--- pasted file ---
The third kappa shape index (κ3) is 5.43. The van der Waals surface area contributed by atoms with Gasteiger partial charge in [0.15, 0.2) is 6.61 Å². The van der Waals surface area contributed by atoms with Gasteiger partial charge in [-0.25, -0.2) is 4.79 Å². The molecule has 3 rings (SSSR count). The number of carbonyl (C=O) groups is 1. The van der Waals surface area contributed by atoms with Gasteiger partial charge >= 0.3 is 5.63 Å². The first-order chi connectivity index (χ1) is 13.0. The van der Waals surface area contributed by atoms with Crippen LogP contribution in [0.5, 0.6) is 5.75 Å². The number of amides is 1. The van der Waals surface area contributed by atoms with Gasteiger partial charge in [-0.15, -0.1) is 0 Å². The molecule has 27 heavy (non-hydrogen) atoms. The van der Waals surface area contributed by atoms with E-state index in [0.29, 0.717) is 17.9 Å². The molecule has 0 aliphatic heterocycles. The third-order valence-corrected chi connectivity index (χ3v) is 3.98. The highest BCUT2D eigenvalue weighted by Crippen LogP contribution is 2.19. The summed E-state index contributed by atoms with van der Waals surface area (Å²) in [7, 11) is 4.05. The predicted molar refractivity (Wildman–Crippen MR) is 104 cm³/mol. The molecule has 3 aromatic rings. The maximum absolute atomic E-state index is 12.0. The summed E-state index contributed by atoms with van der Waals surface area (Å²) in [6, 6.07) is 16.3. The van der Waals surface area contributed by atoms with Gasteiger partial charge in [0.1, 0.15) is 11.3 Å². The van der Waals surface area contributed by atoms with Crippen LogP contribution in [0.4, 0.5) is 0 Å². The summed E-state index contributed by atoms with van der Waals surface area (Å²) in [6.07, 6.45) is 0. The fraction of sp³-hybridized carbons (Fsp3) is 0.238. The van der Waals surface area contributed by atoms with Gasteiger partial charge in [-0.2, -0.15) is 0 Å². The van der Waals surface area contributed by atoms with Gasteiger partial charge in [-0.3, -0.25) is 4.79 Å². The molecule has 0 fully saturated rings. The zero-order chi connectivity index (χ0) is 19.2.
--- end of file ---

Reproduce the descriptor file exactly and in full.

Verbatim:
The third kappa shape index (κ3) is 5.43. The van der Waals surface area contributed by atoms with Gasteiger partial charge in [0.15, 0.2) is 6.61 Å². The van der Waals surface area contributed by atoms with Gasteiger partial charge in [-0.25, -0.2) is 4.79 Å². The molecule has 3 rings (SSSR count). The number of carbonyl (C=O) groups is 1. The van der Waals surface area contributed by atoms with Gasteiger partial charge >= 0.3 is 5.63 Å². The first-order chi connectivity index (χ1) is 13.0. The van der Waals surface area contributed by atoms with Crippen LogP contribution in [0.5, 0.6) is 5.75 Å². The number of amides is 1. The van der Waals surface area contributed by atoms with Gasteiger partial charge in [-0.15, -0.1) is 0 Å². The molecule has 27 heavy (non-hydrogen) atoms. The van der Waals surface area contributed by atoms with E-state index in [0.29, 0.717) is 17.9 Å². The molecule has 0 aliphatic heterocycles. The third-order valence-corrected chi connectivity index (χ3v) is 3.98. The highest BCUT2D eigenvalue weighted by Crippen LogP contribution is 2.19. The summed E-state index contributed by atoms with van der Waals surface area (Å²) in [7, 11) is 4.05. The predicted molar refractivity (Wildman–Crippen MR) is 104 cm³/mol. The molecule has 3 aromatic rings. The maximum absolute atomic E-state index is 12.0. The summed E-state index contributed by atoms with van der Waals surface area (Å²) in [6, 6.07) is 16.3. The van der Waals surface area contributed by atoms with Gasteiger partial charge in [0.1, 0.15) is 11.3 Å². The van der Waals surface area contributed by atoms with Crippen LogP contribution in [0.4, 0.5) is 0 Å². The summed E-state index contributed by atoms with van der Waals surface area (Å²) in [6.07, 6.45) is 0. The fraction of sp³-hybridized carbons (Fsp3) is 0.238. The van der Waals surface area contributed by atoms with Gasteiger partial charge in [-0.2, -0.15) is 0 Å². The van der Waals surface area contributed by atoms with Gasteiger partial charge in [-0.3, -0.25) is 4.79 Å². The molecule has 0 fully saturated rings. The zero-order chi connectivity index (χ0) is 19.2.